Following a visit to Qatar this month, a delegation of UN labor inspectors has said it is doubtful that upcoming kafala changes will do much to protect the country’s migrant workforce.
Senior International Labour Organization (ILO) members have filed a preliminary report after coming here to investigate complaints that the country’s sponsorship system facilitates “forced labor” by making it difficult for expats to leave abusive employers.
They will announce on Tuesday whether they recommend the establishment of a commission of inquiry, the ILO’s highest investigative mechanism, to take a closer look at the complaints.
For nearly two years, officials in Qatar have used their kafala reform plans to deflect criticism of the country’s human rights record.
A new law, billed as a way to make it easier for expats to leave the country and change jobs, was signed by the Emir last October and will take effect this December.
During their trip here, officials observed a mixed picture in terms of the living and working conditions of low-income expats in Qatar, and the government’s efforts to address any problems.
The delegation said they were told that the new law would remove all restrictions on the freedom of expats’ movement in Qatar and that people would no longer be forced to continue working for an abusive employer.
However, the officials – which included the chairperson and vice-chairpersons of the ILO’s governing body – left Qatar unsure what impact the law will actually have:
“(The new sponsorship law) still places restrictions on the possibility of workers to leave the country or to change employers and would prevent workers who might be victims of abusive practices from freeing themselves from these situations,” delegates wrote.
According to the report, the delegation said it visited a labor camp in Al Wakrah rented by contractors working on the Doha Metro.
Built to house some 1,500 men, the facility had adequate bathroom and kitchen facilities, air conditioning and lighting. According to the ILO, there were also basic on-site amenities such as a grocery store, barber shop, sports facilities and a room containing computers connected to the internet.
The delegation also heard from government officials about Qatar’s ongoing efforts to crack down on sponsors confiscating expats’ passports.
The government also recently introduced a wage protection system – which mandates that employees receive their salary electronically – and has been working to help blue-collar workers pursue legal cases against employers who break the law.
But the ILO delegation also visited a labor camp in Sailiya, used primarily by smaller subcontractors and manpower firms, that “does not satisfy by far the minimum standards, with most accommodation housing ten to 12 workers per small room, unhygienic and poor kitchen and sanitary facilities.”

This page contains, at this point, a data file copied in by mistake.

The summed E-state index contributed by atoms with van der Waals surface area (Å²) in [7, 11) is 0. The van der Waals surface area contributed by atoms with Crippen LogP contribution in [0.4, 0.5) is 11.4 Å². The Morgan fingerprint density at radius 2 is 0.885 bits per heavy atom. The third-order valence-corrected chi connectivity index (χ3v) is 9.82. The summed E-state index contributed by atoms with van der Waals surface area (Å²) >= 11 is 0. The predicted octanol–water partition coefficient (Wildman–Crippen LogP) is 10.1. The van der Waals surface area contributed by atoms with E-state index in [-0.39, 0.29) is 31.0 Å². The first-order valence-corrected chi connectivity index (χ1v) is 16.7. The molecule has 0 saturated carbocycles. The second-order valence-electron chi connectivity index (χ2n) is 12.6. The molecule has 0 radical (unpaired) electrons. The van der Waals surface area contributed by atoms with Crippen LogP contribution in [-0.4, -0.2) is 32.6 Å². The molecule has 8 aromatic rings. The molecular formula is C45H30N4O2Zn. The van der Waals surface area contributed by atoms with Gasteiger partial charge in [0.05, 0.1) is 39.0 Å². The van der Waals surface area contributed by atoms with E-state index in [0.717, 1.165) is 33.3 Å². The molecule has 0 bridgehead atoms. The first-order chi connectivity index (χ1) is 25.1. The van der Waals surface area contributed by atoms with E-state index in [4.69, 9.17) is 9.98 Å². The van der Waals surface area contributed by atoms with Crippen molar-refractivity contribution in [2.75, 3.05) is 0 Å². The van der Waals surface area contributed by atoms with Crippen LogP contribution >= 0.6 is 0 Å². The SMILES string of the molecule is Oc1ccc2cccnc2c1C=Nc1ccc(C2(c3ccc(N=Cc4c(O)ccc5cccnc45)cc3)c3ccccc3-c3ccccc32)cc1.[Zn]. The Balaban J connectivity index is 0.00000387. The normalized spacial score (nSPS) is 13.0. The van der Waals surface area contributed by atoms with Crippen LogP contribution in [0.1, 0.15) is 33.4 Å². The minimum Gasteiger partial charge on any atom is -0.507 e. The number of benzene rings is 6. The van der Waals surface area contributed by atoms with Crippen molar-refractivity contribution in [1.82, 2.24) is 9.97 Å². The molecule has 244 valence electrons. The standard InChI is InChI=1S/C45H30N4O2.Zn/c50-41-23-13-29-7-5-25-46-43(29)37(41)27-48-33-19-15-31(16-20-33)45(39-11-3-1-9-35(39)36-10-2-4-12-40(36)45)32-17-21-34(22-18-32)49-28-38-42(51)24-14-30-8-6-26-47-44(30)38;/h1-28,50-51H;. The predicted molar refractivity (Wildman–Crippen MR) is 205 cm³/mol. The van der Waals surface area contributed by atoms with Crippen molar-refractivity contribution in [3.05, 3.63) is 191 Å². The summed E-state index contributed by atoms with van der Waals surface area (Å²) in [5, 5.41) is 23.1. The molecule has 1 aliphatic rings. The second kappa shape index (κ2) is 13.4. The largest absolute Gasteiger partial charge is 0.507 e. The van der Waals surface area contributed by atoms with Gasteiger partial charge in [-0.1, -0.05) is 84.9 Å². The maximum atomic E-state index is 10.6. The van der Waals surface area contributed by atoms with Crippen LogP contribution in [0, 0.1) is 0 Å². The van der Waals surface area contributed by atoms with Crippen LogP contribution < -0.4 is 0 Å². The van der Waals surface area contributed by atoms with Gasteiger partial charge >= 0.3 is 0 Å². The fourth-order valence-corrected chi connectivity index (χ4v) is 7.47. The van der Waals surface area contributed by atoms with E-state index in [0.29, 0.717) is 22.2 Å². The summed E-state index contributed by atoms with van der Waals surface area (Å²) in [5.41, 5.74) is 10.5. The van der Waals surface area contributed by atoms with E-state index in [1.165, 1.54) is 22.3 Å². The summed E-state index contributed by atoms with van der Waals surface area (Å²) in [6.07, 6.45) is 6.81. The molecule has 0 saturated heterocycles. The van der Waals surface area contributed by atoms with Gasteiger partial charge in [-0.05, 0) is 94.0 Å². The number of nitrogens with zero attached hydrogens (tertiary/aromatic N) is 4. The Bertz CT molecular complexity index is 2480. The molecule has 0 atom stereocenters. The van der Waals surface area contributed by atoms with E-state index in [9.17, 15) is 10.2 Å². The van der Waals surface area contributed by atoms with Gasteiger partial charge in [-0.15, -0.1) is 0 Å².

The residents, who were mostly from Nepal and the Philippines, raised multiple complaints about their wages – including nonpayment, late payment and a reduction of an agreed salary – passport confiscation, long hours of work, refusal by employers to give a no-objection certificate to workers after their contract had expired, the non-renewal of their identity cards and difficulty in transferring sponsorship.
The delegation said these workers were not aware of the wage protection system and did not receive their salary electronically.
Several said they had filed legal complaints, but that their cases were held up for months – during which time they had no income – because their employer failed to show up for their proceedings.
The ILO report also contains several previously unpublicized statistics and government initiatives.
The delegation said it was told by the Ministry of Administrative Development, Labor and Social Affairs that Qatar has been putting pressure on labor-sending countries to monitor recruitment firms more closely and establish an accreditation system.
Additionally, Qatar wants expats to start using electronic employment contracts “in the near future” to reduce the risk of deception in the recruitment process.
Many blue-collar expats have said they are forced to perform a different job at a lower pay than what they were promised in their home country.
Separately, the human rights department within the Ministry of Interior said it stepped in and transferred the sponsorship of 2,185 expats last year, up sharply from 450 in 2014.
Elsewhere, the Justice Department told the ILO delegation that it hoped a draft law aimed at protecting domestic workers – who are not covered by Qatar’s labor law – would be tabled this year, but conceded that it has been in the works since 2012.